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Here is the sample XAML:

...
<ribbon:RibbonTab Header="MyTab">
  <ribbon:RibbonGroup Header="Blah">
    <ribbon:RibbonTextBox x:Name="MyTextBox" 
                          IsEnabled="{Binding IsChecked, ElementName=MyCheckBox}" />
    <ribbon:RibbonCheckBox x:Name="MyCheckBox" Label="some text" />
  </ribbon:RibbonGroup>
</ribbon:RibbonTab>
...

For some reason, the text box stays disabled regardless of whether or not the check box is checked. Why is the binding not working properly?

You can add the above code minus the elipses at the top and bottom to a boiler plate WPF ribbon project and see if you can figure out what's wrong. I see no binding error diagnostics, for example.

Update: If a regular TextBox is substituted for the RibbonTextBox, the behavior becomes correct. I conclude that there must be some issue with binding the IsEnabled property of a RibbonTextBox.

Freaky update #2: Creating a basic RibbonTextBox and setting its IsEnabled property to True creates a disabled RibbonTextBox. What gives?

I have submitted a bug report on Microsoft Connect to further pursue this issue.

Final update: It's fixed in WPF 4.5.

share|improve this question
    
what diagnostics have you done? –  jberger Feb 3 '12 at 16:52
    
Well I see no binding errors in the WPF diagnostics, if that's what you mean.. –  Michael Goldshteyn Feb 3 '12 at 16:58
    
hook onto the RibbonTextBox's IsEnabledChanged and RibbonCheckBox's Checked event and what happens in the callbacks? –  jberger Feb 3 '12 at 17:07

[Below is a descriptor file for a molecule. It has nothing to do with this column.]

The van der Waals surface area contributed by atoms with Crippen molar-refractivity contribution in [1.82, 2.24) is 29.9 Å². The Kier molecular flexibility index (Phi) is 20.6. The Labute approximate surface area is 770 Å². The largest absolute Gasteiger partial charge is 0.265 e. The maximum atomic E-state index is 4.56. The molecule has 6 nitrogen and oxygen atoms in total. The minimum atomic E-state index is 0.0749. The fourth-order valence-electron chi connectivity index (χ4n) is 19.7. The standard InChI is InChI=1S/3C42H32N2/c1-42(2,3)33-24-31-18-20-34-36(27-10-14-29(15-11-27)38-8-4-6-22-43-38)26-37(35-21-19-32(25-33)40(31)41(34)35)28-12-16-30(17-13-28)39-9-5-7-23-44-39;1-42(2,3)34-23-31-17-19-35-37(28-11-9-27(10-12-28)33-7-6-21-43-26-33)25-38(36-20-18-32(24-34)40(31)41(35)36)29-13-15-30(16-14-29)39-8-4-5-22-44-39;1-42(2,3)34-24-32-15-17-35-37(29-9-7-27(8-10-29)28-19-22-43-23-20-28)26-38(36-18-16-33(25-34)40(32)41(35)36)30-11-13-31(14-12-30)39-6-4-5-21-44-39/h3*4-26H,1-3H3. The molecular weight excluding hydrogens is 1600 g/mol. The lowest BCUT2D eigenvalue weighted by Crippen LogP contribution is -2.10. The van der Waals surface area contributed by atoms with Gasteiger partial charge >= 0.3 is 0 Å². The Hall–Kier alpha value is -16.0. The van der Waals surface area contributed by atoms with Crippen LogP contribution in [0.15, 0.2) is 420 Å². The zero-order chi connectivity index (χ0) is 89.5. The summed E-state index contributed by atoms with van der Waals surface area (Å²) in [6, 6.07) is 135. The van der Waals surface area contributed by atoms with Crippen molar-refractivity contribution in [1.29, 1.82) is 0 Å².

IsEnabledChanged is only called once for the RibbonTextBox (on startup). It does not get called when the check box checked state changes. I am not sure what to do with the Checked event - it does get triggered when the check box is checked/unchecked, but I don't know where to go from there (i.e., how to check why the binding is not working)... –  Michael Goldshteyn Feb 3 '12 at 17:11
    
try specifying ElementName=, then Path= .. –  jberger Feb 3 '12 at 17:42

1 Answer 1

As a wild guess, have you tried fully qualifying the property?

IsEnabled="{Binding RibbonCheckBox.IsChecked, ElementName=MyCheckBox}" 

... or maybe even...

IsEnabled="{Binding CheckBox.IsChecked, ElementName=MyCheckBox}" 
share|improve this answer
    
Yep, IsEnabled is just broken due to a bug in RibbonCheckBox. No way around it. –  Michael Goldshteyn Feb 5 '12 at 1:46
    
Are you certain that there is no way around it? You can do wonders with Attached Properties. See this MSDN article if you're interested. –  Sheridan Feb 5 '12 at 19:16
    

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